Also, in 2007 we already celebrated the 10th anniversary of EuroScience. It was the opportunity to set the next objectives in 10 years in a booklet with contributions of EuroScience members.  We already reached a quarter of this objective.

A lot has changed since the time you had been secretary-general. In your opinion, how has EuroScience developed and adapted itself?

EuroScience has been involved early in science communication in the sense, that we believe Science is Culture. We always had the wish to make Science accessible to anyone in society. The development of different media formats in the past 25 years was a great help.  The creation of the EuroScientist was a big change and a necessity in the context of a growing influence of social networks and allowing everyone to hand in scientific articles and discuss them.

At ESOF 2006 we had the first “Science meets Poetry” contribution of Jean-Patrick Connerade, a former EuroScience president. This went on at all further ESOFs until 2018.

But also other events were organized such as a seminar in Strasbourg supported by the European Commission on “Science across Television”, participation in “Women in TV science productions”, a project of the European Commission, and the organization of several “European Science TV & New Media Festivals” in Strasbourg, Paris and Lisbon.

In the last ten years, EuroScience was also increasingly Participating in European projects such as RRI TOOLS and NewHoRRIzon. This highlights that EuroScience is also an actor on a European scale. This has limits without increasing the staff members of the office or the help of dedicated voluntary members.

Can you think of times where  EuroScience faced some issues?

Over the years, the scientific program of ESOF noticed an increase in science policy contributions and a growing interest of participants of the European Commission. This evolution together with the dissemination of hot scientific discoveries in public media made original concept of ESOF of showing the impact of science and technology to society less relevant.  

But EuroScience can be very flexible and reacts to changes. For example, with the pandemic in 2020, under difficult pandemic restrictions, the success of the latest ESOF in Trieste has shown a rebirth of the model of ESOF to be consolidated in 2022.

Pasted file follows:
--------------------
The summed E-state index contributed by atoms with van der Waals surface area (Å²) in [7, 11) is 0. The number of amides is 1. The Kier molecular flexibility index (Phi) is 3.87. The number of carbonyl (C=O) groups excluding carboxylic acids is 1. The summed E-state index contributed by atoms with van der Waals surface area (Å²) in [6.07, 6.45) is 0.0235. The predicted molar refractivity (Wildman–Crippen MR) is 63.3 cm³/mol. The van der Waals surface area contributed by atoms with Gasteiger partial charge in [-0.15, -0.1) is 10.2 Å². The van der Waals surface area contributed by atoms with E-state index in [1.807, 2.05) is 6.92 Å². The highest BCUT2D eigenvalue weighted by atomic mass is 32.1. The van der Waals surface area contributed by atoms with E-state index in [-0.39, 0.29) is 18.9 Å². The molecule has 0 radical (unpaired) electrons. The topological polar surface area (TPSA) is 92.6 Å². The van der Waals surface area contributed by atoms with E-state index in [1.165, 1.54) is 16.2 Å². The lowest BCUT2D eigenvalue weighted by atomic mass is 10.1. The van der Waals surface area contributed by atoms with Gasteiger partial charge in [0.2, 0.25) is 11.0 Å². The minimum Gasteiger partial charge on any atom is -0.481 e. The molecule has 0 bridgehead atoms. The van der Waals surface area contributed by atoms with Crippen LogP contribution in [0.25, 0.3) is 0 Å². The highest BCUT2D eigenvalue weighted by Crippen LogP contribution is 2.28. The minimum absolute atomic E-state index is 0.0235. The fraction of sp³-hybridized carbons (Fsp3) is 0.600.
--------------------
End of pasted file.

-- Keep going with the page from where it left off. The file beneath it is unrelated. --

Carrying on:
Would you like to say something about EuroScience?

To young career researchers, I would say “Think Europe”. Your career has its start in your national academic community. This community may be federated in a European Association which facilitates the international relation in your discipline. But scientific research requests more and more cross-disciplinarity. In this regard, EuroScience offers you complimentary help with the Marie Curie Association and Eurodoc through ESOF which gives you the opportunity of networking. And the EuroScientist also offers you space for communicating on the ups and downs of your young career.

With the Corona pandemic, scientists in academic and private research organisations are confronted with old problems in a new shape. Among them are ethics in research and communication, the relationship between academic and private research or the limits of the precaution principle. EuroScience has been dealing with these questions in workshops and conferences and we are happy to receive your contribution to the association and the EuroScientist.


Raymond Seltz was born in Alsace in 1934 in a winegrower family. He got his PhD in nuclear physics at Strasbourg University and started his career at CRN (Nuclear Research Centre) Strasbourg where he completed most of his research with a break of two years at the University of Minnesota. Back at CRN Strasbourg he held a position of directeur de recherche CNRS and finally as director of the CRN until 1992. In 1992 he moved to Bonn, Germany, as director of the CNRS bureau and scientific attaché at the French Embassy. This was also the year when he was elected secretary general of EuroScience at its General Assembly in Freiburg. Back to Strasbourg at his retirement in 2000, he set up the EuroScience secretariat.